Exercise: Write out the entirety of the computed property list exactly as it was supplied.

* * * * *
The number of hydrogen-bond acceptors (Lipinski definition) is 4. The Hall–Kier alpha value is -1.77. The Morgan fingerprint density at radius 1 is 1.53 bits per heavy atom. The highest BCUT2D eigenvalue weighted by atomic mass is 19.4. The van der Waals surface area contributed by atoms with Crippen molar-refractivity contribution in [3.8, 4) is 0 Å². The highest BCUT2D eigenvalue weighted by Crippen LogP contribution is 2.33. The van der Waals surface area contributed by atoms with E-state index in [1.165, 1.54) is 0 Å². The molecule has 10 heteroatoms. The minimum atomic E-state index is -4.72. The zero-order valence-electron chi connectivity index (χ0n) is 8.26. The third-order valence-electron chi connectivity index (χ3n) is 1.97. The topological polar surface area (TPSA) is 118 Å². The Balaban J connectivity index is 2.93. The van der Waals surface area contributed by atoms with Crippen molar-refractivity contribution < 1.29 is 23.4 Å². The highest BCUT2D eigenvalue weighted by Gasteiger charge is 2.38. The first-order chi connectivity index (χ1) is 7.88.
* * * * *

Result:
The number of hydrogen-bond acceptors (Lipinski definition) is 4. The Hall–Kier alpha value is -1.77. The Morgan fingerprint density at radius 1 is 1.53 bits per heavy atom. The highest BCUT2D eigenvalue weighted by atomic mass is 19.4. The van der Waals surface area contributed by atoms with Crippen molar-refractivity contribution in [3.8, 4) is 0 Å². The highest BCUT2D eigenvalue weighted by Crippen LogP contribution is 2.33. The van der Waals surface area contributed by atoms with E-state index in [1.165, 1.54) is 0 Å². The molecule has 10 heteroatoms. The minimum atomic E-state index is -4.72. The zero-order valence-electron chi connectivity index (χ0n) is 8.26. The third-order valence-electron chi connectivity index (χ3n) is 1.97. The topological polar surface area (TPSA) is 118 Å². The Balaban J connectivity index is 2.93. The van der Waals surface area contributed by atoms with Crippen molar-refractivity contribution < 1.29 is 23.4 Å². The highest BCUT2D eigenvalue weighted by Gasteiger charge is 2.38. The first-order chi connectivity index (χ1) is 7.88.